6:00 AM 5th February 2021
No-fault Divorce: Ending The ‘Blame Game’
It is expected that the much-anticipated no-fault divorce law will come into force in late 2021 - a reform that will allow married couples in England and Wales to divorce without attributing fault or a lengthy separation.
Toby Netting, Resolution member, solicitor and head of family law at Switalskis Solicitors in Sheffield, welcomes the reform. He believes it will end the “blame game” and will allow people to move forward in a more civilised and amicable way. Toby explains the changes:
The long-awaited changes brought about by the Divorce, Dissolution and Separation Act has been campaigned for by Resolution and others for over 30 years. Drafted over 50 years ago, campaigners argued that the current law is no longer fit for purpose and does not reflect modern families and marriages.
The current process
The law currently requires that couples who seek a divorce in England and Wales must follow one of these routes:
Wait for two years if their spouse consents to divorce or they can prove desertion, or
Wait for five years if their spouse doesn’t consent, or
If couples do not wish to wait, one of them currently has to allege adultery or unreasonable behaviour.
Often, the latter leads to upset for the divorcing couple and inevitably impacts on any children they may have.
The need for change
The need for reform was amplified by the landmark case of Owens vs Owens in 2018, where Mr Owens successfully defended the allegations of unreasonable behaviour made against him by Mrs Owens. The Supreme Court reluctantly ordered that the couple should remain married until they have been separated for five years, as the current law states. This sparked public outcry which ultimately paved the way for the Government review.
The key changes are in the way people apply for divorce, simplifying the terminology used, and the timeframes involved:
The new law will require an application from one or both spouses. A joint application, which wasn’t previously permitted, helps remove the imbalance which can undermine attempts to split amicably.
One of the most significant changes is that divorcing couples will no longer have to give grounds for divorce. Couples, or an individual, will simply state that the marriage has irretrievably broken down.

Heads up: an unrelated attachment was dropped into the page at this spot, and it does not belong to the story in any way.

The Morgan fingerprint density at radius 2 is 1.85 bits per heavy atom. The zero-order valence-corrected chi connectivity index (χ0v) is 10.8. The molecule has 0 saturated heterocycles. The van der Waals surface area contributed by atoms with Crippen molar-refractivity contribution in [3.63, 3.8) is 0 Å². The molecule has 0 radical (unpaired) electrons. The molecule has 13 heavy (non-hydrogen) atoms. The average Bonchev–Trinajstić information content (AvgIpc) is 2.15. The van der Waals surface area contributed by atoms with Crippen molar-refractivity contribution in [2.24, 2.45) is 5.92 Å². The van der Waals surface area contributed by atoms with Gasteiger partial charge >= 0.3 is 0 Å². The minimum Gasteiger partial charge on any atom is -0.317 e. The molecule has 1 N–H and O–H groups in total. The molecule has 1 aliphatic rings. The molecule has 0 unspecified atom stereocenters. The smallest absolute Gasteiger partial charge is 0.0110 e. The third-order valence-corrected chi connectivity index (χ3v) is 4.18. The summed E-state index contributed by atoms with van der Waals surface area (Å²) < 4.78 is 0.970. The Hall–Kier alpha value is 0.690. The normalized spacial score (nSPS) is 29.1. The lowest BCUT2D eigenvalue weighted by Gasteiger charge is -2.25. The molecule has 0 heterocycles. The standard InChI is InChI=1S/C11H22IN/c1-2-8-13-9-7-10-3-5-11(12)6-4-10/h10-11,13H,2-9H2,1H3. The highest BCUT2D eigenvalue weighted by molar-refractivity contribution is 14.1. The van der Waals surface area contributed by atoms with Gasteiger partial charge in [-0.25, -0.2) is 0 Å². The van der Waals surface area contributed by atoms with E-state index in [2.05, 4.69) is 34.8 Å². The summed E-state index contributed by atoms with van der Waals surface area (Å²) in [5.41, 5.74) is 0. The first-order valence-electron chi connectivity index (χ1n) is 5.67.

A number of key legal terms have been modernised and softened, namely:
The ‘applicant’ takes place of the ‘petitioner’
The ‘decree nisi’ will be renamed ‘conditional order’
-The ‘decree absolute’ will become the ‘final order’.
It’s important to stress that the reformed Act still upholds the sanctity of marriage and the two-stage divorce decree process remains in place. No-fault divorce is by no means a ‘quickie divorce’ as some may suggest. Divorcing couples should expect a minimum of:
A 20-week ‘cooling off’ period: A mandatory 20-week period between filing the divorce application and obtaining the conditional order will be in place. This minimum period will give couples the opportunity to reconcile and, if a split is inevitable, it allows time to discuss practical arrangements.
A six-week period: Once a conditional order has been granted, it will be a minimum of six weeks until a final order application can be presented.
The reforms will not alter the court’s ability to deal with a couple’s assets, where required, but we do anticipate that they will have a more positive impact in navigating complex discussions regarding a couple’s assets.
What the future holds
Whilst it is still uncertain as to exactly when the new law will come into effect, what is certain is that it will be a positive step forward for couples who wish to remain amicable. This much-needed change to the law will, in many cases, allow ex-partners to develop more positive relationships in the future, which is particularly important when navigating positive co-parenting when divorced.